There are some highly-successful leaders we’d all recognize. From Washington to Lincoln, Manning to Brady, we rightfully praise them for their remarkable leadership. But, for every great leader, there’s often a rarely-noticed secondary leader right behind them.
These secondary leaders aren’t glamorous. You won’t recognize their names. These secondary leaders won’t grab your attention with a motivational speech, nor receive praise for making a high-level decision. Most of what they do is small. They don’t get praise for their work, but it has tremendous impact.
In nearly every environment, secondary leaders are those who get others engaged and involved. In a group meeting, they ask a question or two, encouraging their fellow participants to do likewise. During breaks, they seek others out, desiring to know and understand them. Chances are high you’ve met a secondary leader, even if you didn’t recognize their leadership.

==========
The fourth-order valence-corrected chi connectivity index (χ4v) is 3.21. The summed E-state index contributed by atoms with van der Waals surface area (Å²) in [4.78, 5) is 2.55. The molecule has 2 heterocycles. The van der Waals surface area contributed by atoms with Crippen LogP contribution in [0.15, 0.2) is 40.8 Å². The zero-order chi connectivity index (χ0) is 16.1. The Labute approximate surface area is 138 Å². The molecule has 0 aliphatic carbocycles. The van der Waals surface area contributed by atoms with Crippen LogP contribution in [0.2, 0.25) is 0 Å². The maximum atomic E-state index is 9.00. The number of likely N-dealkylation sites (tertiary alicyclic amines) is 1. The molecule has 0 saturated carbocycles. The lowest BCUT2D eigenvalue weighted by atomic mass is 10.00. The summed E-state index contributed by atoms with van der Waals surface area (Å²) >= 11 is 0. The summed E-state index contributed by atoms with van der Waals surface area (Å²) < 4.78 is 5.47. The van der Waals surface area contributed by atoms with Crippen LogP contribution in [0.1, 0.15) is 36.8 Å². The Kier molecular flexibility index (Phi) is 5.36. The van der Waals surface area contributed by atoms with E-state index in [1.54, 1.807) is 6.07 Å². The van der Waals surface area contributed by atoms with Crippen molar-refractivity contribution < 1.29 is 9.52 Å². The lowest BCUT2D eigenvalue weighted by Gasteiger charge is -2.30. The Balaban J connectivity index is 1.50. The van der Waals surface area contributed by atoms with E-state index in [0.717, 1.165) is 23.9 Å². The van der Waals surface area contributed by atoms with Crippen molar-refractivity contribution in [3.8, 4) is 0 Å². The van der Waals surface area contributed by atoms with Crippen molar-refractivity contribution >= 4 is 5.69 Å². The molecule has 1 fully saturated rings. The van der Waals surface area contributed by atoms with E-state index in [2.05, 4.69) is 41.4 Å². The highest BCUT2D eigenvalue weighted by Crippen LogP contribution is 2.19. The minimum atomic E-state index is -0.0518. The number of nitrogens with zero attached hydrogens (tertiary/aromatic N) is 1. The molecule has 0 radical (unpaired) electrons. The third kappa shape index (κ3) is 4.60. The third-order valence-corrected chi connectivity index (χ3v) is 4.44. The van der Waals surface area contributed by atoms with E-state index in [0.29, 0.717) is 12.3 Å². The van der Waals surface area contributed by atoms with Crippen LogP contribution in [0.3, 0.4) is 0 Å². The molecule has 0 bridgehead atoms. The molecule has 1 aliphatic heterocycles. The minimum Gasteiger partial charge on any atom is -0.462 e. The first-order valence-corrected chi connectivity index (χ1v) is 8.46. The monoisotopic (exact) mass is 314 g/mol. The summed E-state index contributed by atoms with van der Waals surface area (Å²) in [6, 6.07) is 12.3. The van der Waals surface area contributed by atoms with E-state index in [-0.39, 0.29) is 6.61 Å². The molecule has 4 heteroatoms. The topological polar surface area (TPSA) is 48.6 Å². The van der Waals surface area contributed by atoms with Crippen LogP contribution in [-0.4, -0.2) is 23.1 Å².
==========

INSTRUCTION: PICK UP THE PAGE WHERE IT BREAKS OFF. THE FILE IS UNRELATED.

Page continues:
In the big picture, these secondary leaders seek and recognize individuals, which leads those individuals to feel comfortable in the group. And, by sparking engagement, their groups grow in impact and in number.
Start looking for secondary leaders. Every impactful group has them. Notice how they lead, subtle yet intentional. Notice how their engagement encourages their peers. See the impact their secondary leadership has.
Some groups don’t have secondary leaders. If you notice this, be one. Reach out to those on the outskirts of the group, ask questions, and help people get involved.
Be a secondary leader. You’ll find meaningful impact doesn’t take much.